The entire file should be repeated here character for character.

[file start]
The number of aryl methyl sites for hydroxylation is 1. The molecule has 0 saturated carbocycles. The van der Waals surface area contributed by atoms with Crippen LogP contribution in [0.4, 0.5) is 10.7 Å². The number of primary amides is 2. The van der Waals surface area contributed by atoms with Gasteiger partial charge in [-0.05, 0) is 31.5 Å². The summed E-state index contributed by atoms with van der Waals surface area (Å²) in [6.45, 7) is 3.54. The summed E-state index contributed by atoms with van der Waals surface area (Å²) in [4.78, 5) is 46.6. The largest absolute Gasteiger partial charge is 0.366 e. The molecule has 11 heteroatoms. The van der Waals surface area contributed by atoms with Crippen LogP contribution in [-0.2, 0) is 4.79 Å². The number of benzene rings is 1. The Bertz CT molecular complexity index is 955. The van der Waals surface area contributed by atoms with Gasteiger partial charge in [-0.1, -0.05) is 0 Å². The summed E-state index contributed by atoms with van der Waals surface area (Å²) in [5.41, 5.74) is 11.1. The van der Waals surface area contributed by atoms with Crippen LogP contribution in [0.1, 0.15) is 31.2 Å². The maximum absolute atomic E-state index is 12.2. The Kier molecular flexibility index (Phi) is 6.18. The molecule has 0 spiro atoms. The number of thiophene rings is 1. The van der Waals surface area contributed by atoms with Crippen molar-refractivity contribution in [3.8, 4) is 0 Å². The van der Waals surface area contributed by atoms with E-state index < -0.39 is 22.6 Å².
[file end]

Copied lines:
The number of aryl methyl sites for hydroxylation is 1. The molecule has 0 saturated carbocycles. The van der Waals surface area contributed by atoms with Crippen LogP contribution in [0.4, 0.5) is 10.7 Å². The number of primary amides is 2. The van der Waals surface area contributed by atoms with Gasteiger partial charge in [-0.05, 0) is 31.5 Å². The summed E-state index contributed by atoms with van der Waals surface area (Å²) in [6.45, 7) is 3.54. The summed E-state index contributed by atoms with van der Waals surface area (Å²) in [4.78, 5) is 46.6. The largest absolute Gasteiger partial charge is 0.366 e. The molecule has 11 heteroatoms. The van der Waals surface area contributed by atoms with Crippen LogP contribution in [-0.2, 0) is 4.79 Å². The number of benzene rings is 1. The Bertz CT molecular complexity index is 955. The van der Waals surface area contributed by atoms with Gasteiger partial charge in [-0.1, -0.05) is 0 Å². The summed E-state index contributed by atoms with van der Waals surface area (Å²) in [5.41, 5.74) is 11.1. The van der Waals surface area contributed by atoms with Crippen LogP contribution in [0.1, 0.15) is 31.2 Å². The maximum absolute atomic E-state index is 12.2. The Kier molecular flexibility index (Phi) is 6.18. The molecule has 0 spiro atoms. The number of thiophene rings is 1. The van der Waals surface area contributed by atoms with Crippen molar-refractivity contribution in [3.8, 4) is 0 Å². The van der Waals surface area contributed by atoms with E-state index < -0.39 is 22.6 Å².